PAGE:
Well, I guess I am on a Virginia Madsen kick. I mean, I posted the trailer of Electric Dreams for a twee post on AI, and then I watched Sideways. While researching her C.V., I discovered that she was the love interest in this film from back in the 1980s, and since I just watched Highlander in January, watching this film just seemed the thing to do. Also, note that since I picked up a second set of videos in the Highlander series, watching them again will mean that I’ve watched the series through within a span of five or seven years–more than the Conan series even. Make of that what you will.
So: Highlander purists deny this film from the canon, and it’s a strange thing that there are Highlander purists and Highlander has a canon. The film strays a bunch from the thin story set forth in the first movie and retcons some things in that make little sense in a continuing franchise, but this was the 80s, man (the film’s release date was 1991, but the zeitgeist was 80s). They weren’t thinking in terms of story arcs and trilogies and whatnot then–they were thinking “Hey, can we milk this almond one more time?” So when the third movie came along somehow, it ignored the events and stories set forth in this film. Rightly so.
At any rate: The film takes place in the far off future of 2024 (that is, next year). In 1999, Connor MacLeod, grieving the death of his wife Barbara (apparently, he married the woman from the first movie) due to–radiation sickness? Severe sunburn?–helps a scientific team to build an artificial “Shield” to replace the ozone layer which a decade after the first movie has broken down enough to threaten all life on Earth (remember that? No–we remember the artificially created panic around the possibility, but by the actual 1999 we’d moved onto the artificially induced panic of Y2K). The film takes place in 2024, 25 years later, when Connor has aged.
Here’s the retcon: MacLeod and Ramirez, Sean Connery’s character from the first film, were actually revolutionaries on a planet called Zeist where they rebelled against the rule of General Katana, played by Michael Ironside. When they’re captured, they’re exiled to Earth, where they’re immortal until they slay the other Zeistians(?), which I would guess includes all the other people who were killed in the first film and the Kurgan(?). Wouldn’t they have been fellow revolutionaries on Zeist? Ah, forget it, they’re just making stuff up and not planning beyond the end of this movie. Once Connor (I keep typing Duncan because that’s the Highlander from the television series) got the prize at the end of the first film, he could have chosen to go to Zeist (but he didn’t remember that part?) to be immortal there but chose to age on Earth (the alternative) with his wife. Who then died twenty-five years before the film takes place.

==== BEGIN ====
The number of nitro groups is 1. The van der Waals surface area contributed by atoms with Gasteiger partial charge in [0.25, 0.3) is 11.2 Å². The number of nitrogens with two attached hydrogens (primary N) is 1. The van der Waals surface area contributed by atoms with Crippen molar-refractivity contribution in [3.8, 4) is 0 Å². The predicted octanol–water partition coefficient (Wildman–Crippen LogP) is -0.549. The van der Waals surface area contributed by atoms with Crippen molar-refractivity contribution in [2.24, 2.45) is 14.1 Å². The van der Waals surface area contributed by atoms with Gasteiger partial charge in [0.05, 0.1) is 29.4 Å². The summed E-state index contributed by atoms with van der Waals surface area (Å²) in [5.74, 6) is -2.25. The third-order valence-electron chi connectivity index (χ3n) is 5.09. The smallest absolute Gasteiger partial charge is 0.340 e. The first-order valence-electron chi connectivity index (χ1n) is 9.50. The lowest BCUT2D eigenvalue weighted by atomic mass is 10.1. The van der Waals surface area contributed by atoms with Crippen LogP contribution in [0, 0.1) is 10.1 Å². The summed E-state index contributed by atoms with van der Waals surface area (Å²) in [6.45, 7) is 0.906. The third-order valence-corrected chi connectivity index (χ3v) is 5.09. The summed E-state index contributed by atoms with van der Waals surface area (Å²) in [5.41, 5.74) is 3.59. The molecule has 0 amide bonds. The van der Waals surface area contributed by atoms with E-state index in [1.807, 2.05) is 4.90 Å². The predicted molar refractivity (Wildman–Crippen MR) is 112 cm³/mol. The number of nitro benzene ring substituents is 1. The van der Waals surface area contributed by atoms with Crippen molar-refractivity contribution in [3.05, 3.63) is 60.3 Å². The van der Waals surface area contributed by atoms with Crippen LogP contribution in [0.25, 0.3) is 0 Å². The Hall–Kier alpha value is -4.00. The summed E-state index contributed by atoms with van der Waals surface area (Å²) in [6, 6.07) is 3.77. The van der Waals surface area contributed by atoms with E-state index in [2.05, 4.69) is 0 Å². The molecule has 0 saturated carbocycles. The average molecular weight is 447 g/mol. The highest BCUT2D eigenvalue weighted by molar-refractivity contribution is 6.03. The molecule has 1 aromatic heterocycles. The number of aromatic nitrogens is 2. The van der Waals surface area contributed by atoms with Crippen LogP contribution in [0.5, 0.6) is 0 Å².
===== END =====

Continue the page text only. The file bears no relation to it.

At any rate, for some reason, General Katana can no longer just wait for MacLeod to die of old age and sends two goofy assassins to kill him. Earth, meanwhile, under the shield is a miserable place, hot, humid, and without the chance of rain or the site of the sun and the stars. When the elderly MacLeod defeats the Zeistian assassins, the quickening from their deaths restores his youth and Zeistian immortality. He encounters the head of a resistance group, played by Virgina Madsen, who has learned that the Shield might not be necessary any more as the ozone layer appears to heal itself, and then General Katana comes to Earth himself to tackle MacLeod and so Michael Ironside can chew some scenery. Katana makes himself partner in the parent corporation (with a smarmy corporate leader Blake played by John C. McGinley, last seen hereabouts in The Animal. Sean Connery’s Ramirez is resurrected for some quick comic relief and to sacrifice himself to save MacLeod, and MacLeod defeats Katana and turns off the Shield to save mankind (I’d say “spoiler alert,” but, c’mon, man, we knew it would happen).
That is a lot of backstory and whatnot to make essentially a low budget B-movie about swordfights. It does not add the depth that the flashbacks do in the first movie, and they really don’t add anything at all. But it’s not bad for all that, although I don’t have an emotional stake in the Highlander canon to worry about the real serious issues you guys about this film in the whole mythos. Because it really wasn’t planned to be a mythos, and it doesn’t seem to have been planned much beyond getting the film done cheaply at all.
I have additional copies of the other two films in the to-watch library, so don’t be surprised to see a movie report about Sonny Spoons chewing the scenery in the near future.
2 thoughts on “Movie Report: Highlander 2: The Quickening (1991)”
I would have said you’d have to work very hard to make a lame movie that includes Virginia Madsen, Michael Ironside, Sean Connery and swordfighting, but this flick proved me wrong. As far as I could tell, almost any version available today leaves out the alien angle, so you may have a collectible.
Ya know, for all that, it’s not bad for what it is. Some people, though, really, really like the first movie beyond what it was. Probably people who saw it when they were young and impressionable. I did not see the movie until I was a fully formed adult, or at least more formed like an adult, so it did not hit me like the movies I watched on Showtime over and over did.
I did see in my “research” for the post (reading Wikipedia) that later DVD releases had different cuts that removed that, but I had not realized they completely superseded the original cut.
If it is collectible, I have two copies of the collectible VHS and a means to watch it.
This copy of the VHS was not that clear, but some I own that are still in cellophane look pretty good.
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